The following editorial appeared Friday in the Miami Herald.
In selecting U.S. Rep. Paul Ryan as his vice presidential choice, Mitt Romney did more to define himself and his political campaign than in all those tiresome debates and the seemingly endless months of campaigning leading up to this month’s convention in Tampa, Fla.
Florida Republicans would have preferred favorite son Marco Rubio, but with Ryan on the ticket as VP nominee, the former Massachusetts governor has gone a long way toward dispelling any doubt that he is running as a true conservative.
And by placing Rubio in the convention spotlight to introduce him in prime time as the party’s presidential nominee, Romney ensures good will from Florida’s Republicans.
Earlier this year, before the GOP primary in Florida, we called Romney the closest thing to a mainstream candidate in that race. What others saw as an asset, however, looked like a weakness to unswerving conservatives. They remained lukewarm toward the GOP candidate until last weekend, when he chose a tea party favorite as his running mate.
This relieves Romney of the burden of having to fight a two-front war on the campaign trail — reaching out to moderates and independents while at the same time having to prove himself to skeptical conservatives within his own party.
Ryan can guard the ticket’s right flank from now on, giving Romney room to run as a practical, no-nonsense businessman.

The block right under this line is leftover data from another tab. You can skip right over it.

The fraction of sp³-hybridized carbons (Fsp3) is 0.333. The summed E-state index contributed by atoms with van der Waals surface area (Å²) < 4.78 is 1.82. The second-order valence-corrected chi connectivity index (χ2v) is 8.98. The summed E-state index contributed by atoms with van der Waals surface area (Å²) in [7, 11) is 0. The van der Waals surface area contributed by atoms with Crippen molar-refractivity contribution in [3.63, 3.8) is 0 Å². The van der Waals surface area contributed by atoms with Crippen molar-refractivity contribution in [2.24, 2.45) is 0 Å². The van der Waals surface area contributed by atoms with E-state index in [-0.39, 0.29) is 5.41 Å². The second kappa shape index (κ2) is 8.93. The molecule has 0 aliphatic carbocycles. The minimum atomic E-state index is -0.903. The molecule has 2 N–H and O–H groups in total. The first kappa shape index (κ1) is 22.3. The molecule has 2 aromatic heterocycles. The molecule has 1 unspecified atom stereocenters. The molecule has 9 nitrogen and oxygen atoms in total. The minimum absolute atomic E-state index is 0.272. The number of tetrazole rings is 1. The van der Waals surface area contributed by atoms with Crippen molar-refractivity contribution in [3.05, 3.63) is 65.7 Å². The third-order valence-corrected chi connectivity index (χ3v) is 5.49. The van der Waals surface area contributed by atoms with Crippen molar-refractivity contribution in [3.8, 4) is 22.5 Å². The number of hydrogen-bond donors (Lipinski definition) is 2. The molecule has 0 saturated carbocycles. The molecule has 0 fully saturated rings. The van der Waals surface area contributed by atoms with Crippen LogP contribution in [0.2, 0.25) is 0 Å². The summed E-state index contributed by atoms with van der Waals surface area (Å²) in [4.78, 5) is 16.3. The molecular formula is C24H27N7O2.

Ryan has solid conservative credentials. He’s a Catholic (against abortion rights), a hunter (great rating from the NRA) and something of a hawk (has supported sending troops to Iraq and Afghanistan). But he also voted for the 2008 bank bailout many conservatives detest (“to preserve this free enterprise system,” he said); supported the auto bailout that Romney opposed; and has defended wage laws favored by unions.
The Wisconsin congressman also has some serious political baggage over Medicare, a critical issue in this campaign. He is best known as the author of a spending plan that passed the House and contained what Democrats describe as a full-scale assault on the government’s health insurance program for seniors.
Romney didn’t say much about this on his first post-Ryan foray into Florida. It’s the issue that has already become the centerpiece of the debate, in Florida and beyond, and will likely remain so for the rest of the campaign.
Romney complains that the president’s plan takes money out of Medicare to help finance the Affordable Care Act. But a fuller account would acknowledge that Ryan’s plan does much the same. Although it would repeal “Obamacare,” one version of the Ryan plan would retain the reductions in Medicare mandated by the Affordable Care Act.
The nonpartisan Congressional Budget Office says, “Most elderly people who would be entitled to premium support payments would pay more for their health-care (under the Ryan plan) than they would pay under the current Medicare system.” The average recipient would pay $6,500 more.
There’s a larger issue here: Whether our budget problems can be solved solely by cutting spending. That’s what Romney and Ryan believe. Obama seems to believe that just raising tax rates for the wealthiest Americans can do the trick, without cutting spending, as his own Simp-son- Bowles Commission recommended.
These are the two contending visions about what’s right for the country and America’s future. As a worthy topic for a presidential campaign, it certainly beats phony arguments over birth certificates and the car elevator in the garage.